3 and Samsung in talks to put 3G in every kind of gadget imaginable

3 and Samsung have put their heads together to discuss the endless possibilities of 3G in all kinds of devices -- not just phones

Richard Trenholm Former Movie and TV Senior Editor
Richard Trenholm was CNET's film and TV editor, covering the big screen, small screen and streaming. A member of the Film Critic's Circle, he's covered technology and culture from London's tech scene to Europe's refugee camps to the Sundance film festival.
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Richard Trenholm
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Samsung is in talks with 3 about adding built-in 3G Web connection to devices other than phones.

A member of 3's mobile broadband team told us the team had met with Samsung to discuss the possible applications of 3G in assorted devices. Cameras were discussed as a case study, and that's all the excuse we need to fire up Photoshop and bust out this shonky mock-up -- above -- of what a 3G camera could look like. Ideas included the option to geotag pictures while on holiday, upload them automatically over 3G and have prints waiting for you when you get home.

3 offers a number of 3G Samsung mobiles, including the Jet and Tocco Ultra. Samsung, meanwhile, is committed to connected cameras, with the excellent Samsung ST1000 at the top of the range, and the just-launched WB650 with GPS and ST5500 with Wi-Fi and Bluetooth. Connecting to the Web is one of the better ideas in the curent crop of unsusual selling points in the camera market, and -- judging by some of the feedback from you 'orrible lot on this very site -- one that could win over the general public faster than John Sergeant in a unitard.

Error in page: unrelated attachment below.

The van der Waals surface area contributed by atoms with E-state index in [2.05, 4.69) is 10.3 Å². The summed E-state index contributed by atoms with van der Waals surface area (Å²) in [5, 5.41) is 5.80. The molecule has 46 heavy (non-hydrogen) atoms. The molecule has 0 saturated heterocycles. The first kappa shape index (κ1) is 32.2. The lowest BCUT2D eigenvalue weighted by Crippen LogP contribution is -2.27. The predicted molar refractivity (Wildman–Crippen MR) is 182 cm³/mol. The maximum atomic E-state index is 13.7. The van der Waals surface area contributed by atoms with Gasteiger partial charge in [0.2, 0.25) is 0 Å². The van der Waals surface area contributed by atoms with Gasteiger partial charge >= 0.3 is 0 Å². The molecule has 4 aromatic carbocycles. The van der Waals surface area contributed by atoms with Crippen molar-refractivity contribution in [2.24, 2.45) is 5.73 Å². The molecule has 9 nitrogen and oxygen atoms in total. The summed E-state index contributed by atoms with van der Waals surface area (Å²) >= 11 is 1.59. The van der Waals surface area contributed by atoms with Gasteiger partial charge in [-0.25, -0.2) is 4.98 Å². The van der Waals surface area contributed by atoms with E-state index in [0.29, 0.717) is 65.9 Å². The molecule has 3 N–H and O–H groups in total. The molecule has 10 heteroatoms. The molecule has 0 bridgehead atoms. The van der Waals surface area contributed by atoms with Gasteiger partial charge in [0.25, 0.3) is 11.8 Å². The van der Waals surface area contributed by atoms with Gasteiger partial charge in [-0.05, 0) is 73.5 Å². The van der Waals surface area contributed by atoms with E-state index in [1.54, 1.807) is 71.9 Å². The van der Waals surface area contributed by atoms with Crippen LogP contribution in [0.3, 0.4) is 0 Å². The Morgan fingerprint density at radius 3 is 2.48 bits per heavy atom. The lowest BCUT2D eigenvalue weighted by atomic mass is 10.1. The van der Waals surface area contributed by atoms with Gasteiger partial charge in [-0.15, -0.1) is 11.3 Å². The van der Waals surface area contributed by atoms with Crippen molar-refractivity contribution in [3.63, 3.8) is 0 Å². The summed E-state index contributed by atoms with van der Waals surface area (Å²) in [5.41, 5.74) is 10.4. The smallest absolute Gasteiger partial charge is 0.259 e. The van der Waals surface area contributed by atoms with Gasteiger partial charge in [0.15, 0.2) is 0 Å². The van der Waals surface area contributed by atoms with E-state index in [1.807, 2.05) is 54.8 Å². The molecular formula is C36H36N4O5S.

Wi-Fi is faster than 3G for uploading and downloading, but requires you to be connected to a Wi-Fi hotspot. 3G, meanwhile, is more widespread. Cameras or other mobile devices could, for example, be set to upload in the background as you pootle around, to save you seeking out a Wi-Fi connection. We could even see full phone functions on a camera-like device, meaning you wouldn't have to compromise with the tiny lens and sensor in today's camera phones.

3 is also considering the possibility of adding a MiFi ad hoc Wi-Fi hotspot technology to devices, either built-in or as mophie Juice Pack-style cases. Samsung and 3 would have to address the battery-draining issues this could create.

All this is still at the blue-sky-thinking stage, so there's nothing on the drawing board as yet. But it's part of an exciting trend towards meaningful convergence: in the year of Android microwaves, 4G tests and Apple's innovative iPad 3G data plans, you're looking at Web connection not just wherever you're going, but also whatever you're doing.